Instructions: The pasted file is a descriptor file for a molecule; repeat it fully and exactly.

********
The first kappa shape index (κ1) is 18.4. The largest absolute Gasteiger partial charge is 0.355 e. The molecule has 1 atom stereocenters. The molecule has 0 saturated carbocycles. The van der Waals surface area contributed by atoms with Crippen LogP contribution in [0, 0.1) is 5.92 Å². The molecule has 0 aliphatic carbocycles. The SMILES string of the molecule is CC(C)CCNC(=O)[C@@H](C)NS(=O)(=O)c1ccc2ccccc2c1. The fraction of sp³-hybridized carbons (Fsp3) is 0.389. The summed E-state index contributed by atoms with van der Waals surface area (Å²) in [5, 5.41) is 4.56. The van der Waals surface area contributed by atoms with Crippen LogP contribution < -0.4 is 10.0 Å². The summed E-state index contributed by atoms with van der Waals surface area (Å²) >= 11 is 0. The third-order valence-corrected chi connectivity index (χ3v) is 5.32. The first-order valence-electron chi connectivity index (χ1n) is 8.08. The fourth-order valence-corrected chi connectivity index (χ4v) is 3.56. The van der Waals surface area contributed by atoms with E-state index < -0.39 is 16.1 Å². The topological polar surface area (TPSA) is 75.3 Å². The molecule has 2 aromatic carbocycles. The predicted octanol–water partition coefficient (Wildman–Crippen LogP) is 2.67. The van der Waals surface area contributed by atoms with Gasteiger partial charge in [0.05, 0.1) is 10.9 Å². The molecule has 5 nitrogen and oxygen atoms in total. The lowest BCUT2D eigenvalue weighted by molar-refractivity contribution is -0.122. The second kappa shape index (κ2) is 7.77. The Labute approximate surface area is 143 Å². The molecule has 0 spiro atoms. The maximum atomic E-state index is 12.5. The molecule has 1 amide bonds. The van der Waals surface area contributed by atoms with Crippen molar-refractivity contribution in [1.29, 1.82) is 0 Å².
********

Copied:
The first kappa shape index (κ1) is 18.4. The largest absolute Gasteiger partial charge is 0.355 e. The molecule has 1 atom stereocenters. The molecule has 0 saturated carbocycles. The van der Waals surface area contributed by atoms with Crippen LogP contribution in [0, 0.1) is 5.92 Å². The molecule has 0 aliphatic carbocycles. The SMILES string of the molecule is CC(C)CCNC(=O)[C@@H](C)NS(=O)(=O)c1ccc2ccccc2c1. The fraction of sp³-hybridized carbons (Fsp3) is 0.389. The summed E-state index contributed by atoms with van der Waals surface area (Å²) in [5, 5.41) is 4.56. The van der Waals surface area contributed by atoms with Crippen LogP contribution < -0.4 is 10.0 Å². The summed E-state index contributed by atoms with van der Waals surface area (Å²) >= 11 is 0. The third-order valence-corrected chi connectivity index (χ3v) is 5.32. The first-order valence-electron chi connectivity index (χ1n) is 8.08. The fourth-order valence-corrected chi connectivity index (χ4v) is 3.56. The van der Waals surface area contributed by atoms with E-state index < -0.39 is 16.1 Å². The topological polar surface area (TPSA) is 75.3 Å². The molecule has 2 aromatic carbocycles. The predicted octanol–water partition coefficient (Wildman–Crippen LogP) is 2.67. The van der Waals surface area contributed by atoms with Gasteiger partial charge in [0.05, 0.1) is 10.9 Å². The molecule has 5 nitrogen and oxygen atoms in total. The lowest BCUT2D eigenvalue weighted by molar-refractivity contribution is -0.122. The second kappa shape index (κ2) is 7.77. The Labute approximate surface area is 143 Å². The molecule has 0 spiro atoms. The maximum atomic E-state index is 12.5. The molecule has 1 amide bonds. The van der Waals surface area contributed by atoms with Crippen molar-refractivity contribution in [1.29, 1.82) is 0 Å².